Safety improvements ordered at CP, CN rail yards after incidents in Montreal's west end

Transport Canada has ordered safety improvements at the CP and CN rail yards in Montreal's west end after a number of incidents this summer, including two collisions and a derailment.

Companies say they are complying with orders, but CP has launched an appeal

CP is appealing the Transport Canada inspector's orders but says it will comply with them until the Transportation Appeal Tribunal of Canada hears its case. (Don MacKinnon/Bloomberg)

Transport Canada has ordered safety improvements at the CP and CN rail yards in Montreal's west end after a number of incidents this summer, including two collisions and a derailment.

An inspection by the federal department of a derailment on Aug. 20 at CP's St-Luc yard concluded that "the risk of cars rolling uncontrolled is high and could, as a result, cause harm to employees or members of the public and cause damage to the environment or property."

The sprawling yard borders residential areas of the Côte Saint-Luc borough.

The reported cited CP's use of track skates to stop cars that have been "kicked," or pushed a short distance before being uncoupled and allowed to roll free at low speed.

Kicking is a common practice in switching yards when assembling or breaking down trains.

Transport Canada ordered CP not to rely on track skates to stop kicked cars, and to secure the cars receiving them with handbrakes.

CP is contesting the order and is scheduled to appear before the Transportation Appeal Tribunal of Canada in mid-November.

In the meantime, the company told CBC News on Wednesday that it is complying with the measures until the appeal is heard.

The Côte Saint-Luc rail yard borders residential neighbourhoods and one citizen's group wants to see it relocated away from houses. (Radio-Canada)

Earlier concerns not acted on, says inspector

In documents filed to the appeal tribunal and obtained by Radio-Canada, the inspector who issued the order said he had notified CP of similar concerns in May after another incident.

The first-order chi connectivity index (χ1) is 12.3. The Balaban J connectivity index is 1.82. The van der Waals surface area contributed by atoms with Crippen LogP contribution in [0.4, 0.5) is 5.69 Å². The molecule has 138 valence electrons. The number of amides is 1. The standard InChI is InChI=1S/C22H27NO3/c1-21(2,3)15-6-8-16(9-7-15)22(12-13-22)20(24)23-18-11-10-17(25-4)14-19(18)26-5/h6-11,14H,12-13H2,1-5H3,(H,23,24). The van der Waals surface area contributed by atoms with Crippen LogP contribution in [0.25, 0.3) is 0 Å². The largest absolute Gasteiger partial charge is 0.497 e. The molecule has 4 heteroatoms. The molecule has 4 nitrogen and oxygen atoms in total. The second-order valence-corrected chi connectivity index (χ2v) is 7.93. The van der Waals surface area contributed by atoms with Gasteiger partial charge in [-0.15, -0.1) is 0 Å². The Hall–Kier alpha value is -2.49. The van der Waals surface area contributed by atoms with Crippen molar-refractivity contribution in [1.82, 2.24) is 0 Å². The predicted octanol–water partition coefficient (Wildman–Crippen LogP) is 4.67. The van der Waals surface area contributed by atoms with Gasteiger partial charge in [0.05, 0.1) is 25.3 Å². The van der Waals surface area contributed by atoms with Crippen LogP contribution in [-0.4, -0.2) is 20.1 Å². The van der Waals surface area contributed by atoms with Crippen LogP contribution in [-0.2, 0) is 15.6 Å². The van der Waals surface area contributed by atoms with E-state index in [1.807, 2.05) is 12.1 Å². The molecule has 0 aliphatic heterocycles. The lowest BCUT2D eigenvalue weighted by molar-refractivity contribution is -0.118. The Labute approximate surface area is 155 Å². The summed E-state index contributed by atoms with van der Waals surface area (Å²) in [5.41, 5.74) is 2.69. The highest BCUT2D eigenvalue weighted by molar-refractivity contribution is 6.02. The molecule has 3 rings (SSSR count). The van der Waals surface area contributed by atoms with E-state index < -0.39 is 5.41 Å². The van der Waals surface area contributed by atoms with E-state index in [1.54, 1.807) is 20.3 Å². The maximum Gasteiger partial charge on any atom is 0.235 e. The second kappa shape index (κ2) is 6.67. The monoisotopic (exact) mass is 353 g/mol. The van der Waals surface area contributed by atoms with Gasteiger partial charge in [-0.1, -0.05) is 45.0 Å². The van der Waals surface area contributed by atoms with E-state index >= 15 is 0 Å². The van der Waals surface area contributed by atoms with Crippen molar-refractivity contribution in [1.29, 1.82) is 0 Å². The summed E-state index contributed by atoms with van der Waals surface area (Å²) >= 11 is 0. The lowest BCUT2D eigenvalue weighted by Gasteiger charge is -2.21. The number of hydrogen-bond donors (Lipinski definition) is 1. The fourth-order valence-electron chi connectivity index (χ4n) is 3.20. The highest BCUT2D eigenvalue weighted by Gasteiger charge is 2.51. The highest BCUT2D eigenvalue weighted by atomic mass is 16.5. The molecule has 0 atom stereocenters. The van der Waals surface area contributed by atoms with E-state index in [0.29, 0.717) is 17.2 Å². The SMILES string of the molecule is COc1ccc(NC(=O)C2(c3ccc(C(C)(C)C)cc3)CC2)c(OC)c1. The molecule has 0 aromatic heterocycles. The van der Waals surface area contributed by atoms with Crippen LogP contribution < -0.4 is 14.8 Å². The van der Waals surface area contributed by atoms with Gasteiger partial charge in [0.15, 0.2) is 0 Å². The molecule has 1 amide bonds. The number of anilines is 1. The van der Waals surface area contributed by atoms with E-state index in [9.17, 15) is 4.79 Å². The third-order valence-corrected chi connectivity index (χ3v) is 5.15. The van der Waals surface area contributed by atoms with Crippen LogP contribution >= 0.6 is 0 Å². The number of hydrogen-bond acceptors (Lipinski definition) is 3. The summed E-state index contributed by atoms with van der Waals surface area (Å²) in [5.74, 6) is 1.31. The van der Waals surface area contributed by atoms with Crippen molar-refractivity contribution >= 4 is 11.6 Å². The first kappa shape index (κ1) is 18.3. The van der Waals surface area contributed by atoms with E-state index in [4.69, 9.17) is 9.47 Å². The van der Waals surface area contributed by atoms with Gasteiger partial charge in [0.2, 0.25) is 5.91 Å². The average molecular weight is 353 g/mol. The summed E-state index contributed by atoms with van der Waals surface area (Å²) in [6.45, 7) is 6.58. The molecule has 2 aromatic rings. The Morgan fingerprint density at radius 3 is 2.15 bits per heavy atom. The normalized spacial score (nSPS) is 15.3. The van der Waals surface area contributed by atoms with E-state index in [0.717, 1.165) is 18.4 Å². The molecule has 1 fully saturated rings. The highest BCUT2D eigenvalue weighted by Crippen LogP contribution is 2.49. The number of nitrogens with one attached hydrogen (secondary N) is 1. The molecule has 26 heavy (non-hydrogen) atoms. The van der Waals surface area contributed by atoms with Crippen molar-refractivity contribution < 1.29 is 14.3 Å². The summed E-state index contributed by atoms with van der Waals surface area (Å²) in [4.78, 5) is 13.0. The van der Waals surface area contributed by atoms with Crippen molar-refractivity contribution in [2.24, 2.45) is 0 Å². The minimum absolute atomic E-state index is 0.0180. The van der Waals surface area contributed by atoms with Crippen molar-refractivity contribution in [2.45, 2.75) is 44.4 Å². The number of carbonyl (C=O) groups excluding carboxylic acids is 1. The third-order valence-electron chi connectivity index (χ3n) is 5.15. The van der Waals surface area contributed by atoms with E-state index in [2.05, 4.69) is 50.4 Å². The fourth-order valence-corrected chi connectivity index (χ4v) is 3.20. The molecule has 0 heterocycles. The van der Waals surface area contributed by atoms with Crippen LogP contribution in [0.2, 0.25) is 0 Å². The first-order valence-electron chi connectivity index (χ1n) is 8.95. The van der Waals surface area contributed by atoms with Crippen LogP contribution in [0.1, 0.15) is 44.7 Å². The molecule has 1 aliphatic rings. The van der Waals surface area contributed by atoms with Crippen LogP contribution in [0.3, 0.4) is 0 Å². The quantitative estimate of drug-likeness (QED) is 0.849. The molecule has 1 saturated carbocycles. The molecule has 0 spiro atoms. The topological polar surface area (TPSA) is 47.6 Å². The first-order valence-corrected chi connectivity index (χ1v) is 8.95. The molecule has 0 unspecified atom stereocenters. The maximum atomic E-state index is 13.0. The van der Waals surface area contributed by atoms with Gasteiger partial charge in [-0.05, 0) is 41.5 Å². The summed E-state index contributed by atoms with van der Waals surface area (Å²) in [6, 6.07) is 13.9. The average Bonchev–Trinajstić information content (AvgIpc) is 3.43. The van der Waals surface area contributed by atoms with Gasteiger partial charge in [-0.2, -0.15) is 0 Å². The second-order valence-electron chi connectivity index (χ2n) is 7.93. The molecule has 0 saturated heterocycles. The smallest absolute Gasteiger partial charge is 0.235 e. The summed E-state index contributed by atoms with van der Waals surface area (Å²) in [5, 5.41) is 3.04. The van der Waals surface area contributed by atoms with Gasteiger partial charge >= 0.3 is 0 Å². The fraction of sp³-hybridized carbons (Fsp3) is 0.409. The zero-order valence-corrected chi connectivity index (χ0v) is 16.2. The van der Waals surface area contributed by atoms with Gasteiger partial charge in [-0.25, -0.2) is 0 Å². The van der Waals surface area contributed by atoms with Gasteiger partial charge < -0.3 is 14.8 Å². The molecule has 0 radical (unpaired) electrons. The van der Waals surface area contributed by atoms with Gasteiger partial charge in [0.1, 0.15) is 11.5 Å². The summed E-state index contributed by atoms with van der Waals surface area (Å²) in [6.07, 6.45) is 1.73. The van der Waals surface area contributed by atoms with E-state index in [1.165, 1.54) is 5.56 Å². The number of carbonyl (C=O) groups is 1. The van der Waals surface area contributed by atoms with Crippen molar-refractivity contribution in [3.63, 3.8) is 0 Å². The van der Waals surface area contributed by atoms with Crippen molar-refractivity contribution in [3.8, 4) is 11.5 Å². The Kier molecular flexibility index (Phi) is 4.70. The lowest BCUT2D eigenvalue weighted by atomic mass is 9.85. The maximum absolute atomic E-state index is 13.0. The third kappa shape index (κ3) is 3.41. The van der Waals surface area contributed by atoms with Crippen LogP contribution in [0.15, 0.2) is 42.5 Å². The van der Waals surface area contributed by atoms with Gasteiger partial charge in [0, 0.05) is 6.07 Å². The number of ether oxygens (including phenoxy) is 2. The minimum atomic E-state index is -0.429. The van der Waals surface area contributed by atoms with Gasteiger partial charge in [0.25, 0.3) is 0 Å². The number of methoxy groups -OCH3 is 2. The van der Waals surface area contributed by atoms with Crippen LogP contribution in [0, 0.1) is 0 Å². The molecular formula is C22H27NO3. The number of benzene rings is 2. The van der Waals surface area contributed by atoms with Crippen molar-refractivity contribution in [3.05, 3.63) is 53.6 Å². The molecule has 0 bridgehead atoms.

Quoting his notice from May, the inspector said the use of skates increased "the risk of uncontrolled movements of railway equipment."

Such movements could lead to collisions and derailments, he warned, and he called for "significant remedial measures."

In the document, the inspector said those concerns hadn't been acted on when he returned to investigate the incident on  August 20, leading him to conclude that "an immediate threat to safe railway operations exists."

CN ordered to improve safety

CN's practice of kicking cars at its Taschereau yard was also targeted by Transport Canada inspectors after two minor collisions over a two-week span last summer.

Investigations concluded that the incidents between June 30 and July 13 were "directly attributed to the practice of kicking cars" and that safety measures in place were not sufficient "to prevent uncontrolled movements."

The inspector called for a number of safety improvements, but Transport Canada's website lists the incidents as unresolved.

However, CN told CBC News on Wednesday that it is complying with the orders.

Move yards off-island, says citizens group

Former Côte Saint-Luc mayor Robert Libman is lobbying for the rail yard to be relocated off-island, and these incidents are part of the reason why.

"It just validates the concerns of many residents that these dense rail yards, these very operational rail yards, should not be in urban centres as they are in close proximity to residential neighbourhoods," he said.

Houses border the Côte Saint-Luc rail yard. (Radio-Canada)

with files from Radio-Canada